[ “See a complete list of the projects covered at the meeting”]
After the presentation, six-year resident Porsha Stone sat on the bleachers with a popsicle handed out by city staff, and captured the range of mood at the event.
“I like that they had data behind it,” Stone said. “It’s evidence-based.”
Then she added, “what they’re saying sounds great, but I’ll believe it when I see it.”
Many in the crowd voiced similar concerns, and a few loud complaints, including that a focus on traffic was misguided when gunfire has become so common in the area. But beyond from the plan itself, residents seemed skeptical of the city’s willingness and ability to follow through on its promises.
Standing outside the gym, South End resident Patricia Paschal put a finger on it. The city looks like it’s doing its homework, and listening to residents’ concerns, she said. But, she added, none of it will be any good if the new plan is no better enforced than the old one.
Looming over the meeting, too, was a larger question: will the people who’ve lived in the Rainier Valley all along be able to keep living here long enough to enjoy the benefits of safer streets?
“The loudest voices are the ones that were last in the neighborhood. It’s definitely gentrification,” said Sebrena Burr, an area resident since 1975, who attended with her mother, Mary.
If not carefully thought out, Burr added, the project’s increased enforcement could also bring increased racial profiling – an irony in the city’s blackest neighborhoods.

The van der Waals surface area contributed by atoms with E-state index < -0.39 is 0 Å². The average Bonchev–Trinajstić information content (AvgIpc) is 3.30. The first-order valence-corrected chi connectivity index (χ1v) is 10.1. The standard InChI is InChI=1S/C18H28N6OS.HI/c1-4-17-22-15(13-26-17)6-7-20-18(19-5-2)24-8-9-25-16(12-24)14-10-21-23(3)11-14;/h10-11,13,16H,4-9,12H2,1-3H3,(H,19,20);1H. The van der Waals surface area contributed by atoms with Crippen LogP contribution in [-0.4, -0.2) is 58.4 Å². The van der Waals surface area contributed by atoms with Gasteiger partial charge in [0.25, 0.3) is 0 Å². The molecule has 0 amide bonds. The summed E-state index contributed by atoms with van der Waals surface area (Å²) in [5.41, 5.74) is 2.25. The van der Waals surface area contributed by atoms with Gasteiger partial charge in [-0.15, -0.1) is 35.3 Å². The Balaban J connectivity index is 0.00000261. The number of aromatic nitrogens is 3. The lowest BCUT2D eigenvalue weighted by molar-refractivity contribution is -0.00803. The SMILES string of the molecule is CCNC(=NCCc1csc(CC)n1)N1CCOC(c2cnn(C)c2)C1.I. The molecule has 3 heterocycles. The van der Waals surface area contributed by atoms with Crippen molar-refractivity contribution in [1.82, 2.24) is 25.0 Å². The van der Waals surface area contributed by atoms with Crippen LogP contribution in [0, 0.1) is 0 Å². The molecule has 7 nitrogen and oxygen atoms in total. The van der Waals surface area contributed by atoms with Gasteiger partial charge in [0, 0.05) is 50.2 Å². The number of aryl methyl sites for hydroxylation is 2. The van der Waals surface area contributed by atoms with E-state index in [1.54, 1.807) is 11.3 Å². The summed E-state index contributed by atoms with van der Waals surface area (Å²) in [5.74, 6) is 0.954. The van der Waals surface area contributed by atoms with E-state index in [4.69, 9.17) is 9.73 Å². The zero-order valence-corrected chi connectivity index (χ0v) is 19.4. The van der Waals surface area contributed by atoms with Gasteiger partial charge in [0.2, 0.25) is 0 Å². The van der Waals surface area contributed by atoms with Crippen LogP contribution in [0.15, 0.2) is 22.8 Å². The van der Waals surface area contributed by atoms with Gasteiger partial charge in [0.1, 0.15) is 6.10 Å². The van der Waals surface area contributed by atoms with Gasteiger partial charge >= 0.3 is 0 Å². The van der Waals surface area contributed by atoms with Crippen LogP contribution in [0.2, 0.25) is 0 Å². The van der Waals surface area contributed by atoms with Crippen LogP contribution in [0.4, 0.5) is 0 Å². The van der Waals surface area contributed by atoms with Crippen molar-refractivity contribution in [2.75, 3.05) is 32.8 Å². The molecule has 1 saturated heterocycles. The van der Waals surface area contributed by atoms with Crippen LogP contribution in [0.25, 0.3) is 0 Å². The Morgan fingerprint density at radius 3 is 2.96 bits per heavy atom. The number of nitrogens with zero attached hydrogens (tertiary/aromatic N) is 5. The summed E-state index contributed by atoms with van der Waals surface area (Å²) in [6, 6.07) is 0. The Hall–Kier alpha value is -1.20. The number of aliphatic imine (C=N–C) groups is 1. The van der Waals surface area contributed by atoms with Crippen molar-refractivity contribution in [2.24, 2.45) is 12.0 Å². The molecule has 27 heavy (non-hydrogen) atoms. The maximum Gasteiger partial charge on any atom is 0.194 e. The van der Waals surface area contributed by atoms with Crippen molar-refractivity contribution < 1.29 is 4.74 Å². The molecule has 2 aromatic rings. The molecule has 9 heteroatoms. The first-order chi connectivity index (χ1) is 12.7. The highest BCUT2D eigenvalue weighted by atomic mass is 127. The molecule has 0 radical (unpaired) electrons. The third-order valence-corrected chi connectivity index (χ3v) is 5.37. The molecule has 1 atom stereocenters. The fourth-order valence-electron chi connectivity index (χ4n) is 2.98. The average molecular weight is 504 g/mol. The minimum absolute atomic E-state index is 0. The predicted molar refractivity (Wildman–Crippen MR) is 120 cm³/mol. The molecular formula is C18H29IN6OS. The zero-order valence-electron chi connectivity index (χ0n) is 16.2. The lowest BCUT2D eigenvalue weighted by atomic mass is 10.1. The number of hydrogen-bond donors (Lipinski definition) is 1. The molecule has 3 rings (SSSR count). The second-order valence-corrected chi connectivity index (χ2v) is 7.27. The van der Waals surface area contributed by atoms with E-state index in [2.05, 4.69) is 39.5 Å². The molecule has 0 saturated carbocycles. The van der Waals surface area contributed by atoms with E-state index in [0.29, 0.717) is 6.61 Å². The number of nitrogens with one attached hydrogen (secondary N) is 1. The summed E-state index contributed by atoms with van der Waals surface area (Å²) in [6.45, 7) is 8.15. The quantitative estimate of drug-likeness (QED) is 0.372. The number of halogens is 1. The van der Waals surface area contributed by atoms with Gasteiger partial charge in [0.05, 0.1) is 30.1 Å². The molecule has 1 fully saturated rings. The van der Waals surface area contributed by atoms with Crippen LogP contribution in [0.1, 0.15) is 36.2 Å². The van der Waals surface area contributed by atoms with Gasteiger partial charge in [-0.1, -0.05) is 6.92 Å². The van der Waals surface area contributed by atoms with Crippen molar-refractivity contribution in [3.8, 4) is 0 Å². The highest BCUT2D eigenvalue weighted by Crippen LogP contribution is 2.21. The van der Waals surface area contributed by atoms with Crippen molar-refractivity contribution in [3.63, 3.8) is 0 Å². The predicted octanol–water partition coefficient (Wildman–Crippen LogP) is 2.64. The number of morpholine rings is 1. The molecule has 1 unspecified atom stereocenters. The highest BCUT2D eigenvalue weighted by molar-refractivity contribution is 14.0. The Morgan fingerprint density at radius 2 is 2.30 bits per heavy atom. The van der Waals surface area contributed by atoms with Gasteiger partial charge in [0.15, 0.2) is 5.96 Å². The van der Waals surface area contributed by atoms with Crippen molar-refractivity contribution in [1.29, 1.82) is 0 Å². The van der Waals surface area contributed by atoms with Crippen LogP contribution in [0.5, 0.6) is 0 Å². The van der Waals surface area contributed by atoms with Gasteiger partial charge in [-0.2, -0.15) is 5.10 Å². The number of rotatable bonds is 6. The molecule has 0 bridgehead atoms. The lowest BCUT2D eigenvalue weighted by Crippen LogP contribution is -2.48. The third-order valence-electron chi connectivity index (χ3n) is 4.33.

“I think the project is a help to move us out further south.”
During his talk, Curtin, the Traffic Liaison, said the number of crashes and deaths on Rainier in the last ten years had made the department open its eyes.
Asked afterward why, if the numbers had been bad all along, it took his department ten years to open its eyes, Seattle Department of Transportation director Scott Kubly spoke frankly.
“I can’t speak to the past. I can say we know we have a record number of crashes, and we’re going to go in and make some changes.”
The meeting let out late. Down the road, a burrito truck is closed up. Nearby, one of the city’s new automated bus signs showed the wait for a number seven. Sitting at the bus stop, a man is cursing softly into his cell phone, only the tiniest bit of iron in his voice. Over and over again, he calls the listener on the other end a liar.
In glowing letters, La Luz del Mundo is spelled out on the front of a church across the street. A tent is set up in its parking lot, with lights and tables. Inside, men in suits and women in dresses sit, or stand and embrace, including one man in a tuxedo and a woman in a long white gown. Two teenagers chase a third out and down the sidewalk, trailed by a child. The two grab the third, bear hugging him,trying to get at something he holds behind his back.
“Stop, stop,” one says to him. “Give it back.”
As if on cue, all three run back inside.
An older Asian man walks up to the stop, a pop song playing from his pocket. He doesn’t wait for the bus but dances, bopping and shuffling, now and then lifting one knee high, then the other, all the time humming along to the music.
Even as the community is posed to change around it, life on the busy corridor goes on.